OT T Boone Pickens

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He has been telling us for quite a few weeks that he has a plan.
Why waste money on commercials saying you will be telling us something in the future?
I have something to say......I will be saying it in the next few weeks.
BTW it will be.............I want you tax payers to pay for the grid I need so I can start selling you wind power instead of oil.
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metspitzer wrote:

prefer we sit around with our thumbs up our ass blaming oil company profits.
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On Tue, 22 Jul 2008 18:25:03 -0400, Frank

Did you know Harry is AKA "Pinky", by his constituents?
Described as Pelosi in a dress (non-constituents), but his nic is really Pinky.
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wrote:

I suspected the ad, "next few weeks", would imply his web site as a start. Not been there yet.
He called history the largest transfer of wealth to foreigners...
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metspitzer wrote:

He wants to build wind farms. Using his own, and investor, money. It won't cost the taxpayer anything - it will cost the consumer something like $3.00/month to pay for the transmission lines.
Not in Texas, though. Texas has its own electrical grid. It's not connected to the national grid. This means that one or two levels of regulatory approval are not necessary to build transmission towers.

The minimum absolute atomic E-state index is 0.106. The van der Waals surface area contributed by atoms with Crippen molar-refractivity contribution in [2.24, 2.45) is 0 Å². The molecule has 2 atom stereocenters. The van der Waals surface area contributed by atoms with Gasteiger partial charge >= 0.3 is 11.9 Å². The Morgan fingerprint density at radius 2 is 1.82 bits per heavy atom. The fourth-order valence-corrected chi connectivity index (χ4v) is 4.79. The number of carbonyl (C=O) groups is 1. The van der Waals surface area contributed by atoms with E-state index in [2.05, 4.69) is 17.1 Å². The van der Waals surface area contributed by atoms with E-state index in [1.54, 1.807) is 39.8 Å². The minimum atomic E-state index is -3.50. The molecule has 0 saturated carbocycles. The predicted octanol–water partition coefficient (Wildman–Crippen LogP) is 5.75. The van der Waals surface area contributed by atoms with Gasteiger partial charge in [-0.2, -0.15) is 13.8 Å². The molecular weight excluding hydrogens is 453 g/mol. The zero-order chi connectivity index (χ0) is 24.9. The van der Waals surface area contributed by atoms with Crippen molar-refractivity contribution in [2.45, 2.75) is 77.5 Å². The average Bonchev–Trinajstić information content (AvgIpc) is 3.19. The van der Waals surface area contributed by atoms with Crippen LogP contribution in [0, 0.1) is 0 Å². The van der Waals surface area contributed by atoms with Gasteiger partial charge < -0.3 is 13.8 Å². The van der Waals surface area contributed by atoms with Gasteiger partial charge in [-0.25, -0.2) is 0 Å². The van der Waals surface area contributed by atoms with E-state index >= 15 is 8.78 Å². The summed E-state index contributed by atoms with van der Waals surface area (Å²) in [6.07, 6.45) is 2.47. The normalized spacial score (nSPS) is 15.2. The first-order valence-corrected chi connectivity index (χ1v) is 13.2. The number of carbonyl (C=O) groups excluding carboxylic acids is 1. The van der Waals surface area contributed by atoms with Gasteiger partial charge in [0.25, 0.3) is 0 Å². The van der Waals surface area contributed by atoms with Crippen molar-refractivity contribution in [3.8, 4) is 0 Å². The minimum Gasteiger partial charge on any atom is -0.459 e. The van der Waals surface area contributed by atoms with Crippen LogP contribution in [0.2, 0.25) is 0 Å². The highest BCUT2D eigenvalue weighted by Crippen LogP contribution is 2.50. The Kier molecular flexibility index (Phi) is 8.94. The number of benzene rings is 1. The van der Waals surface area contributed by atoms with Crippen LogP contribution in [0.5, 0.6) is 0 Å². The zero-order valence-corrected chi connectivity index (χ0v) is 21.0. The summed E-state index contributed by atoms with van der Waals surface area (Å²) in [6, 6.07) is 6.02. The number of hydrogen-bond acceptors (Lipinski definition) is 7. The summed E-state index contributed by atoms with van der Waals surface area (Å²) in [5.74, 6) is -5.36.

Still, to build transmission lines from the wind farms to where the power will be needed will require rights-of-way. Because of fuddy-duddies, this will probably require imminent domain, court cases, new state laws, pay-offs, and mostly, time.
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HeyBub wrote:

It is physically connected.
Did you mean not connected in a regulatory sense?
--

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the state of texas has its own seperate power grid not normally powering others or getting power from out of state.
since the first oil crisis of 1972 our country has ignored the problem almost entirely.
too much big business making money off the status quo..........
in 1972 a buddy of mine converted his vehicles to dual fuel and has run both primarily on compressed natural gas ever since.
works fine pollutes little, costs less to operate
part of pickens plan is converting to natural gas to power vehicles.
doing nothing is no longer a viable option, the high cost of energy is crippling our economy
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snipped-for-privacy@aol.com wrote: ...